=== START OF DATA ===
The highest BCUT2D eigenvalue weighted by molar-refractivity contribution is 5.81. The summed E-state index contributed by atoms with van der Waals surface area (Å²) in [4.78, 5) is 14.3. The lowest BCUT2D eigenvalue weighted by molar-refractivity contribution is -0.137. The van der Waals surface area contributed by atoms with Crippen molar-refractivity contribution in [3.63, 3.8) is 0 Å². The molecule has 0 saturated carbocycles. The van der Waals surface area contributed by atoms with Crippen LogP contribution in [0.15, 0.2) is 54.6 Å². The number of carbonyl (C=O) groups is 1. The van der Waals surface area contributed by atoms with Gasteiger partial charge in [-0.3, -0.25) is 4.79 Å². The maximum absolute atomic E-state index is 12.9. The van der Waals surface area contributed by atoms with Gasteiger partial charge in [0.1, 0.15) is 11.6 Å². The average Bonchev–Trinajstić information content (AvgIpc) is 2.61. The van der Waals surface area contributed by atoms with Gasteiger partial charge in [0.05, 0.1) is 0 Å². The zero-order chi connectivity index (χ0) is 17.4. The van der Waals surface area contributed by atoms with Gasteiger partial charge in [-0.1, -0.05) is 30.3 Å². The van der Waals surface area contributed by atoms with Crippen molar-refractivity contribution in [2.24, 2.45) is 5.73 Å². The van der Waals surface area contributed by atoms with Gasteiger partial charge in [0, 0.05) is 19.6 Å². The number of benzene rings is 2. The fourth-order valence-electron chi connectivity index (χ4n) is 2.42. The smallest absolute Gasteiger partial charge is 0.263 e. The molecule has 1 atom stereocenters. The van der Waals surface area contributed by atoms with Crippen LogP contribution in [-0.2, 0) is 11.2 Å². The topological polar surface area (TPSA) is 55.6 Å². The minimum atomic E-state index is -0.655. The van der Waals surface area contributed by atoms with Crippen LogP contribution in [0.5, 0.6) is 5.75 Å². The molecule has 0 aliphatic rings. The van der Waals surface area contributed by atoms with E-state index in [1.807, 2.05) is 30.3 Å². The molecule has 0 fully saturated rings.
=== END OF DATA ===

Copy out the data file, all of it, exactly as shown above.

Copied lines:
The highest BCUT2D eigenvalue weighted by molar-refractivity contribution is 5.81. The summed E-state index contributed by atoms with van der Waals surface area (Å²) in [4.78, 5) is 14.3. The lowest BCUT2D eigenvalue weighted by molar-refractivity contribution is -0.137. The van der Waals surface area contributed by atoms with Crippen molar-refractivity contribution in [3.63, 3.8) is 0 Å². The molecule has 0 saturated carbocycles. The van der Waals surface area contributed by atoms with Crippen LogP contribution in [0.15, 0.2) is 54.6 Å². The number of carbonyl (C=O) groups is 1. The van der Waals surface area contributed by atoms with Gasteiger partial charge in [-0.3, -0.25) is 4.79 Å². The maximum absolute atomic E-state index is 12.9. The van der Waals surface area contributed by atoms with Gasteiger partial charge in [0.1, 0.15) is 11.6 Å². The average Bonchev–Trinajstić information content (AvgIpc) is 2.61. The van der Waals surface area contributed by atoms with Gasteiger partial charge in [0.05, 0.1) is 0 Å². The zero-order chi connectivity index (χ0) is 17.4. The van der Waals surface area contributed by atoms with Gasteiger partial charge in [-0.1, -0.05) is 30.3 Å². The van der Waals surface area contributed by atoms with Crippen molar-refractivity contribution in [2.24, 2.45) is 5.73 Å². The van der Waals surface area contributed by atoms with Gasteiger partial charge in [0, 0.05) is 19.6 Å². The number of benzene rings is 2. The fourth-order valence-electron chi connectivity index (χ4n) is 2.42. The smallest absolute Gasteiger partial charge is 0.263 e. The molecule has 1 atom stereocenters. The van der Waals surface area contributed by atoms with Crippen LogP contribution in [-0.2, 0) is 11.2 Å². The topological polar surface area (TPSA) is 55.6 Å². The minimum atomic E-state index is -0.655. The van der Waals surface area contributed by atoms with Crippen LogP contribution in [0.5, 0.6) is 5.75 Å². The molecule has 0 aliphatic rings. The van der Waals surface area contributed by atoms with E-state index in [1.807, 2.05) is 30.3 Å². The molecule has 0 fully saturated rings.